Designer Johnson Chou’s answer to living large in very tight quarters
There’s one of those abstract, colour-block paintings hanging on the wall in this transforming home – the kind that makes you wonder where art (or your understanding of it) went wrong. But if you step closer, you see its not just shades of white. The highly detailed painting by Polish artist Jaga Jarosiwicz is, in fact, composed of hundreds of words painted in a subtle grey.
“It’s a metaphor for the work we do,” says Johnson Chou, principal of the eponymous architecture and design firm responsible for this remarkable transforming home on Woodbine Avenue. At 84 square metres, it’s not the smallest space you’ll see in this city of diminutive condos. What Chou and senior associate Silke Stadtmueller have done, though, expands it considerably, allowing it to be both highly functional and essentially blank at the same time.
“One of the things I have been exploring over the years is how to make spaces transformative,” says Chou, whose firm has also worked on two Blowfish restaurants as well as the Toronto office of Red Bull, where sliding, tilting and pivoting planes define and shape the space.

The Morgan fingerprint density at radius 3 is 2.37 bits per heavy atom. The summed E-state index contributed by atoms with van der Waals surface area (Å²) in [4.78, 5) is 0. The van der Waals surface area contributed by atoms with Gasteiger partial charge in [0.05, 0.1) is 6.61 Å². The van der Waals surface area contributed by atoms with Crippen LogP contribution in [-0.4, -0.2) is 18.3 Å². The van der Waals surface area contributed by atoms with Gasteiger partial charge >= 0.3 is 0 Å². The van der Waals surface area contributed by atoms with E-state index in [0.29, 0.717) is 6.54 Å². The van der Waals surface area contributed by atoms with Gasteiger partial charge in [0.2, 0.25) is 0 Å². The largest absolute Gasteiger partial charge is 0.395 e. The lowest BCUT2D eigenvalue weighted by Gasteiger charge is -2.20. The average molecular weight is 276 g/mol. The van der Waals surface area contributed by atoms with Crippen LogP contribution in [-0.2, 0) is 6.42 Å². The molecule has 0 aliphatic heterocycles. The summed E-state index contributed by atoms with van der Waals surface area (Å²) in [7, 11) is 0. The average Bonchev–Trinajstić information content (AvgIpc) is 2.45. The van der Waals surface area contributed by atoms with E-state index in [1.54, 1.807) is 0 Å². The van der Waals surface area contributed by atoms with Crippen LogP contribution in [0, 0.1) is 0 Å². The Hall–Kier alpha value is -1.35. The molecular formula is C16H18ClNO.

Walk into this second-storey apartment before it’s set up for entertaining and you’ll see just a few furnishings framed by white walls. A stainless steel counter sits at one end of the open living space. Then, abracadabra: a slab of wood underneath the countertop pivots out to become a table for seven. Out of nowhere come the Panton chairs to surround it. Doors in the white wall beyond the counter open to reveal a stove, oven, sink, fridge and cupboard space. An adjacent hallway leads to the inner sanctum, made up of a bedroom and a bathroom that can be reshaped via a series of sliding walls. Further along through this transforming home, a hallway leads out to a custom-furnished rooftop garden.
“This started as a light-hearted exercise of conjuring the narrative of my lifestyle and evolved into a new exploration into ritualizing the commonplace,” says Stadtmueller. The German architect came to Canada five years ago and collaborated closely with Chou on what would become her own apartment.
Chou’s firm also uses the space as a showpiece for clients, to demonstrate how particular architectural devices can work, and as a way to illustrate the basic notion of flexible design that Chou is pursuing. “Some of these elements you’d see in high-end places,” he says, referring to custom pieces like the single unit that is bed, bath and sink (specified for a unit in the 75 Portland condo building). “We wanted to figure out how to achieve a similar look in an entry-level home.” JOHNSONCHOU.COM